MPs give all-clear to party's 'blind' fund

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The Independent Online
Labour's fund to raise money from anonymous donors has been given the all-clear by an-all party committee of MPs who decided not to investigate it. The "blind" fund was set up in 1995 to raise money for Tony Blair's office in such a way that the identity of donors was not known to anyone in the party apart from the board of trustees, chaired by Lord Merlyn- Rees, a former home secretary.

Last year David Shaw, Tory MP for Dover, wrote to Sir Gordon Downey, the Parliamentary Commissioner for Standards, suggesting it was "inconceivable that a donor would not seek to draw the receiving MP's attention to his donation at some time".

But the Labour Party had taken the precaution of checking with Sir Gordon whether the fund breached parliamentary rules, and he felt he had to refer the complaint to the Standards and Privileges Committee, the guardian of parliamentary propriety.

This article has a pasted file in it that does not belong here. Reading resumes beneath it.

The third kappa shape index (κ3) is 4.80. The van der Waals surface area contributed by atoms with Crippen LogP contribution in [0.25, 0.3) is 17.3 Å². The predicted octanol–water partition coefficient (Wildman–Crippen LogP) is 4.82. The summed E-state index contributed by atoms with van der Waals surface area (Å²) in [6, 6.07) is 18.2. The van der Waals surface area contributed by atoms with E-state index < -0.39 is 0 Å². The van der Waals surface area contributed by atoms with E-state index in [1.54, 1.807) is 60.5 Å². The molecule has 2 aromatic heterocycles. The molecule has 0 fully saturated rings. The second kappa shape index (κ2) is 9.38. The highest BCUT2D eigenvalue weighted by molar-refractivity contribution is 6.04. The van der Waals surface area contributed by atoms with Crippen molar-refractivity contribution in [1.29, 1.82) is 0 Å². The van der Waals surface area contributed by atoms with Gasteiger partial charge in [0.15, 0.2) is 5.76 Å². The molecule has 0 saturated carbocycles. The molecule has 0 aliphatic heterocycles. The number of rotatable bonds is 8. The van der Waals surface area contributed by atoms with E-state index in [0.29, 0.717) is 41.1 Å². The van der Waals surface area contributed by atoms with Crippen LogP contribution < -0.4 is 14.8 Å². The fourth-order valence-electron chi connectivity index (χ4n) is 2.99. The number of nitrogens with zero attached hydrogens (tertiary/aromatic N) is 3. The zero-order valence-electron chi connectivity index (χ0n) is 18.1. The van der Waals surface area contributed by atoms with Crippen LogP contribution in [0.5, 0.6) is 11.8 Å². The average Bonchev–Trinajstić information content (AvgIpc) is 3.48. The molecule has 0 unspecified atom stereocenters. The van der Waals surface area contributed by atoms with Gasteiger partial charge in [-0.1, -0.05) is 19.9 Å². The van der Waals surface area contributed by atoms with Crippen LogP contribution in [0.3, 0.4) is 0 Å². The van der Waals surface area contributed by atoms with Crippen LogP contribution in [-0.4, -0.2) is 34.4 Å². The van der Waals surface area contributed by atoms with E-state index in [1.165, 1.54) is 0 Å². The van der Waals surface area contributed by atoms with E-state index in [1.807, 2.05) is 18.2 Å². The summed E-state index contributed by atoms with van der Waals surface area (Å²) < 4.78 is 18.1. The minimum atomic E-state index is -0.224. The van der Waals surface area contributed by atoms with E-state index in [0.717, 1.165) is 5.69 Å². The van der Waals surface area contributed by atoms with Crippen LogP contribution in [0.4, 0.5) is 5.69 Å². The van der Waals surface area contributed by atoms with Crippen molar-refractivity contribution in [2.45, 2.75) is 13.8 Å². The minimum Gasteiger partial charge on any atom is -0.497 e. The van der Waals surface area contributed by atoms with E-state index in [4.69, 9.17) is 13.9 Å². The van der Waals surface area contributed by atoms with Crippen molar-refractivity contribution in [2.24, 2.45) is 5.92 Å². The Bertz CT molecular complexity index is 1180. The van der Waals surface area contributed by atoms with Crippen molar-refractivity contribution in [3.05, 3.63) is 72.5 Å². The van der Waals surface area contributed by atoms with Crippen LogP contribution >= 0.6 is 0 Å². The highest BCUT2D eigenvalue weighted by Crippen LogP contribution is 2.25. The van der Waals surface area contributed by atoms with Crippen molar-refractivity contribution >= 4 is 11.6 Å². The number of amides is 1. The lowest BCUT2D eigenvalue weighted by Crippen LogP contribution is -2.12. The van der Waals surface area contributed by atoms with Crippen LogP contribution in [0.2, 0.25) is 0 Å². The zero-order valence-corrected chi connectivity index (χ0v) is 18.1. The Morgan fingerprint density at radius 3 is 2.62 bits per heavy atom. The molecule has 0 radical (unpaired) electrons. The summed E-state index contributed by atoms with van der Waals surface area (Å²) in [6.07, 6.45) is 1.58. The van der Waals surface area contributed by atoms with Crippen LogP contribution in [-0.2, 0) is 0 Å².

Now it has effectively rejected the complaint by deciding that it would only consider the allegation that Mr Blair knew about the identity of donors to the fund and has asked Mr Shaw to provide evidence on that point, which is likely to prove impossible.

Mr Shaw had attempted to get the whole issue of the fund considered by the committee and had wanted the MPs to seek information from Mr Blair.

The committee's effective rejection of the complaint will be a relief for Labour, which will now be free to campaign on the issue of party funding and in particular raise questions about how the Tories' parlous financial position was turned round so quickly in the past year that they are now reported to have a pounds 40m war chest.

A spokesman for Mr Blair's office said: "We sought advance clearance and we are seeking to have the whole issue of party funding referred to the Nolan Committee [on standards in public life], something the Tories have blocked because they have so much to hide."

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